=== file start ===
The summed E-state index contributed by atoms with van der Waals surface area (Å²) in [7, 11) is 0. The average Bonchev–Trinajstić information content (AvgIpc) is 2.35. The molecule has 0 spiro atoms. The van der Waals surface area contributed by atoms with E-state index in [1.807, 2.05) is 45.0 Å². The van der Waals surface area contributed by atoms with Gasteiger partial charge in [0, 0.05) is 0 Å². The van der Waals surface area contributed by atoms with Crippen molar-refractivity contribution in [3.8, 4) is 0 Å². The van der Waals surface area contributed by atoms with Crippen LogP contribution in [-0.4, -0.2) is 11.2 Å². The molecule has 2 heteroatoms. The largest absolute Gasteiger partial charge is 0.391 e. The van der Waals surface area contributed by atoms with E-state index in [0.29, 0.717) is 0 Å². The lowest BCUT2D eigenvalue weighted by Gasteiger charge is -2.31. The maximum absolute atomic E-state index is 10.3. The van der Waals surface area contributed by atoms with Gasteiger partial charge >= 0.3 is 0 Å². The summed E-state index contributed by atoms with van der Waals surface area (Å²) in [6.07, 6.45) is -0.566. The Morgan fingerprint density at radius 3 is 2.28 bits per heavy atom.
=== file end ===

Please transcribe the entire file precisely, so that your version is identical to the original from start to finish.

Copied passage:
The summed E-state index contributed by atoms with van der Waals surface area (Å²) in [7, 11) is 0. The average Bonchev–Trinajstić information content (AvgIpc) is 2.35. The molecule has 0 spiro atoms. The van der Waals surface area contributed by atoms with E-state index in [1.807, 2.05) is 45.0 Å². The van der Waals surface area contributed by atoms with Gasteiger partial charge in [0, 0.05) is 0 Å². The van der Waals surface area contributed by atoms with Crippen molar-refractivity contribution in [3.8, 4) is 0 Å². The van der Waals surface area contributed by atoms with Crippen LogP contribution in [-0.4, -0.2) is 11.2 Å². The molecule has 2 heteroatoms. The largest absolute Gasteiger partial charge is 0.391 e. The van der Waals surface area contributed by atoms with E-state index in [0.29, 0.717) is 0 Å². The lowest BCUT2D eigenvalue weighted by Gasteiger charge is -2.31. The maximum absolute atomic E-state index is 10.3. The van der Waals surface area contributed by atoms with Gasteiger partial charge >= 0.3 is 0 Å². The summed E-state index contributed by atoms with van der Waals surface area (Å²) in [6.07, 6.45) is -0.566. The Morgan fingerprint density at radius 3 is 2.28 bits per heavy atom.